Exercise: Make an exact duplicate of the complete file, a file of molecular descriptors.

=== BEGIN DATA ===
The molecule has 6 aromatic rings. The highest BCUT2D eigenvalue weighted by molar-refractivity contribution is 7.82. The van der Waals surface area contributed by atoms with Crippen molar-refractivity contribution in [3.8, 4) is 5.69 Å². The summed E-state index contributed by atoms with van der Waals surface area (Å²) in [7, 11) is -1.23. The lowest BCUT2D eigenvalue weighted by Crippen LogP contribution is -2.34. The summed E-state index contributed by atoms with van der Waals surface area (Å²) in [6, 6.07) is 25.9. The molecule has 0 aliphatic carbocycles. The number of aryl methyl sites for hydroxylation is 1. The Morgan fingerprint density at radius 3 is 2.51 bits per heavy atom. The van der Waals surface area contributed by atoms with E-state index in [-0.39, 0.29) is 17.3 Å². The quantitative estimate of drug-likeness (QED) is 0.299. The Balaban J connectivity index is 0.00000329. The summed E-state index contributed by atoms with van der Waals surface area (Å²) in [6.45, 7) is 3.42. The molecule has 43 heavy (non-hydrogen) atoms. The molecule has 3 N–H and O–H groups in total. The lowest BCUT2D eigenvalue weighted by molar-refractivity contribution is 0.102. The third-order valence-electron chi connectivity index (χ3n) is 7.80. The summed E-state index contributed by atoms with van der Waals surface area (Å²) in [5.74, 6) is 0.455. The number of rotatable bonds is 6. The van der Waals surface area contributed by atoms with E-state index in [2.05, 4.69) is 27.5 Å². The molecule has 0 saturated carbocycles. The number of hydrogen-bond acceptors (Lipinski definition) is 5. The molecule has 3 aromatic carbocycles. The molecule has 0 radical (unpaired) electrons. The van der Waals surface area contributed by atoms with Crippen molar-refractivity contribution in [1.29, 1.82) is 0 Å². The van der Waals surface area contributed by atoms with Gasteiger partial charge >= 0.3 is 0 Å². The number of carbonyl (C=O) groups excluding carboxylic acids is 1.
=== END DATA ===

The molecule has 6 aromatic rings. The highest BCUT2D eigenvalue weighted by molar-refractivity contribution is 7.82. The van der Waals surface area contributed by atoms with Crippen molar-refractivity contribution in [3.8, 4) is 5.69 Å². The summed E-state index contributed by atoms with van der Waals surface area (Å²) in [7, 11) is -1.23. The lowest BCUT2D eigenvalue weighted by Crippen LogP contribution is -2.34. The summed E-state index contributed by atoms with van der Waals surface area (Å²) in [6, 6.07) is 25.9. The molecule has 0 aliphatic carbocycles. The number of aryl methyl sites for hydroxylation is 1. The Morgan fingerprint density at radius 3 is 2.51 bits per heavy atom. The van der Waals surface area contributed by atoms with E-state index in [-0.39, 0.29) is 17.3 Å². The quantitative estimate of drug-likeness (QED) is 0.299. The Balaban J connectivity index is 0.00000329. The summed E-state index contributed by atoms with van der Waals surface area (Å²) in [6.45, 7) is 3.42. The molecule has 43 heavy (non-hydrogen) atoms. The molecule has 3 N–H and O–H groups in total. The lowest BCUT2D eigenvalue weighted by molar-refractivity contribution is 0.102. The third-order valence-electron chi connectivity index (χ3n) is 7.80. The summed E-state index contributed by atoms with van der Waals surface area (Å²) in [5.74, 6) is 0.455. The number of rotatable bonds is 6. The van der Waals surface area contributed by atoms with E-state index in [2.05, 4.69) is 27.5 Å². The molecule has 0 saturated carbocycles. The number of hydrogen-bond acceptors (Lipinski definition) is 5. The molecule has 3 aromatic carbocycles. The molecule has 0 radical (unpaired) electrons. The van der Waals surface area contributed by atoms with Crippen molar-refractivity contribution in [1.29, 1.82) is 0 Å². The van der Waals surface area contributed by atoms with Gasteiger partial charge >= 0.3 is 0 Å². The number of carbonyl (C=O) groups excluding carboxylic acids is 1.